Super pet peeve of mine. Just, we are in an Instagram filter world and all this crazy stuff. But from a design perspective, we’ve got all these great little one-touch solutions, that kind of kickstart the process. I say, kickstart the process of hey, I can hit the drop shadow button, and then poof, there’s a drop shadow. However, that does not mean that we are done here, with the drop shadow. That doesn’t mean that you have… to your point, about the bottle is that there’s a consistent lighting source, that it is the correct color. Not all drop shadows are black. When I see designs out in the world, especially drop shadows on type. Completely unnecessary, some type of hand written cursive type with a drop shadow on it. On a website, it’s like, Oh, my Lord, hit the back button. I’m getting out of here. This is awful.
I know you’ll agree with me. The best use of a drop shadow for type, is when you-
Don Mock 16:54
Uh-oh, what’s about to happen here?
I was gonna say, you kill the X and the Y. Then you just blow out the blur, way high. So that so that basically, you’re adding contrast that you almost can’t see, is how I’ve used it. I would say I use the drop shadow like that more than I do any other way. But it works for things that are totally flat. You’re looking at it directly flat on it. If you’re doing a shadow on an object that’s sitting up with a angular light source, there is no drop, you can’t use it. You gotta go build a shadow. You gotta make a mesh or something like that.
Don Mock 17:02
I mean, I was working on an ad today, we had a headline over some clouds. It was, hey, I’ll use the drop shadow as a method to diffuse the white type away from the white clouds. Then I’ll set my drop shadow to be a blue. I’ll color pick it or whatever, from the photo itself. You don’t even know it’s there. But it helps add a little bit of contrast. Versus, if I’ve got a cup of coffee here that I need to retouch into an image… you have to custom-build that shadow, like an illustrator, like a retoucher. There’s no magical drop shadow to add to this. It’s totally insane.
You gotta use the ellipses and gradients and all kinds of stuff.
Don Mock 18:11
Well, besides the type that’s the other thing that just makes me-
Gradients, we could talk about gradients.
Don Mock 18:16
Oh, God. Well, let me finish this thought though. When you go to, oh, I’m browsing for something online and go to a site and they’ve got thumbnails of all their products or whatever. They’ve clipped all their products, and then used the exact same drop shadow on every single product.. Like, Oh, God, why did you do this?
What do you really irks me about that?
Dude, we’re down the nerd graphic design analysis.
Sometimes not even necessarily the drop shadow. It’s how pronounced it is. If you’re new to design, try 15%. It works pretty well.
Don Mock 18:49
Well said. Well said. Yeah, those are some of my pet peeves. Any other initial pet peeves off the top of your head?
You mentioned gradients. That is one of my big pet peeves. and I’m gonna mention it because right now, I feel like there’s a trend. Maybe in the app world. Slap a gradient on something.
Don Mock 19:08
I mean, whether it’s HBO Max, Instagram- their big rebrand on Instagram, was the gradient.
Don Mock 19:15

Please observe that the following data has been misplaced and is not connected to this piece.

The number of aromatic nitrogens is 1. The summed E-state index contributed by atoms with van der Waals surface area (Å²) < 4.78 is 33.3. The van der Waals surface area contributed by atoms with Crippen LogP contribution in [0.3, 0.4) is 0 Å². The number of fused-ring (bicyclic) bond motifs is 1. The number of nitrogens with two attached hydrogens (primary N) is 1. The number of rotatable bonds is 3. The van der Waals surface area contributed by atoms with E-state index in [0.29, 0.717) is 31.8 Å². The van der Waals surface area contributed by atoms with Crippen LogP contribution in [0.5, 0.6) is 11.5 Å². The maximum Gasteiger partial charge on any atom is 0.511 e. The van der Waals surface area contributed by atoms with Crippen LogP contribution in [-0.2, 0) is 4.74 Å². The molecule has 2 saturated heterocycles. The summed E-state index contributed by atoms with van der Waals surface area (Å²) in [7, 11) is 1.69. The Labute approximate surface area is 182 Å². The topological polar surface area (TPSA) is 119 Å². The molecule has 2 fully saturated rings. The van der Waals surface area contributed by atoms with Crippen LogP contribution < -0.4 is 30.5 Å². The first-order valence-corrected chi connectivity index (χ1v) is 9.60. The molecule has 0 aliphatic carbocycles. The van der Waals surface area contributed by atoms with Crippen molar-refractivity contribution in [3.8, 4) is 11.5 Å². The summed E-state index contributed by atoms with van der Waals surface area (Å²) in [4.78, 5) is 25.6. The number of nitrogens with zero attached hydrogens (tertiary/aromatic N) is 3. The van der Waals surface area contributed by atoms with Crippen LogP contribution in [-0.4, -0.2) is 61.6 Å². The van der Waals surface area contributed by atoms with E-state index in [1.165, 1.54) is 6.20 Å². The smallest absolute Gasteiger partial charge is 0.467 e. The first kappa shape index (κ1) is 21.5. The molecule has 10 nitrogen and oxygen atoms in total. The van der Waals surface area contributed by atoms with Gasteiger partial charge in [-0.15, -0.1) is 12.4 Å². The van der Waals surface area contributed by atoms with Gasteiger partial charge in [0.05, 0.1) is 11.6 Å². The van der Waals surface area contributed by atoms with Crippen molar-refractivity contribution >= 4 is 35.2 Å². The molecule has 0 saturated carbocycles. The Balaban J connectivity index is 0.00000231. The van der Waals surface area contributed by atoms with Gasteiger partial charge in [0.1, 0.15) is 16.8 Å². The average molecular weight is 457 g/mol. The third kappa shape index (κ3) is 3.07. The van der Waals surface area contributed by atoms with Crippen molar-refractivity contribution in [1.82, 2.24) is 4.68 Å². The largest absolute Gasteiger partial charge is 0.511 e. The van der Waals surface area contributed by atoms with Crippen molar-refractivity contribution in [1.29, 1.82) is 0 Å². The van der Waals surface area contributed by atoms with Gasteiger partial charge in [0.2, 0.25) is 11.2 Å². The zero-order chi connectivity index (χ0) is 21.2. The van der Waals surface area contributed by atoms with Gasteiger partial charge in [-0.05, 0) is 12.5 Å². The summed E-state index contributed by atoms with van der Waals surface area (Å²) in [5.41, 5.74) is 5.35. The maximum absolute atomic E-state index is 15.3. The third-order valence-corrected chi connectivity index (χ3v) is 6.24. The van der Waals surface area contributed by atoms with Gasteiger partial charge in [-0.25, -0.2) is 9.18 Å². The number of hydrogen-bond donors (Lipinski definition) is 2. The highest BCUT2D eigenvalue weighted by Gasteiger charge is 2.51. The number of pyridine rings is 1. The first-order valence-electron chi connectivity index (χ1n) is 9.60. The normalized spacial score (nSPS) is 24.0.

I think when Instagram changed to the rainbowish kind of gradient.
Don Mock 19:21
Yeah, with the purple and the all the different things. I do think they did a successful job with their mark.
Don Mock 19:28
I will say that they did a great job on that. But what it did is a kick-started off every other company wanting to try to do gradient scenarios in everything. Not only just their mark, but in all their backyard, like everything. Oh my word.
Much like the drop shadow, it can be used if it’s subtle. So you’re going from one shade of blue to a shade of blue just underneath that.
Don Mock 19:50
Then you get like this nice little tonal difference, versus I’m going from one side of the color wheel to the other.
Don Mock 19:59
Yeah, exactly. I think the Instagram- I think why it’s successful is it’s really more of a gradient mash, than it is just a straight drag of a gradient.
So is HBO Max.
Don Mock 20:08
Yeah, HBO Max, I think, soon to not be HBO Max anymore. Which is a whole nother conversation about why would you drop the power of HBO? That makes no sense to me whatsoever. But but the gradient mesh, I think is is definitely a… when done right, it’s good. It adds a subtle sort of, more of a blend.
It feels more organic than your straight, linear or radial.
Don Mock 20:30
Yeah. It’s interesting, you know, again, because we are both trained in digital as well as print and have to deal with that all the time, we also have that interesting viewpoint on RGB. We talked about color sources. An RGB gradient mesh, can be a powerful tool versus Oh, whoa, you can’t print that. That is not going to print even remotely close to that. So I think we both have an aversion to gradients in that respect, too, but subtle,- just like drop shadows, like you’re saying- maybe less is more. And those types of things.
In general, I would say in design, it tends to be… subtlety is kind of the name of the game.
Don Mock 21:10
Subtlety helps when you do want to make a big statement with something, within the design. It helps that stand out and be the focus.
Don Mock 21:19
Yeah, the priority. So all right, I mean, I’m good. This could be a multi-pod series, but I think these are kind of the highlights. I think that’ll wrap it up for today. Where can people find us, Mr. Singh?
Don Mock 21:33
There you go.
And on the socials @mocktheagency.
Don Mock 21:35
Well said. All right, well kick it out till next time Thanks everybody.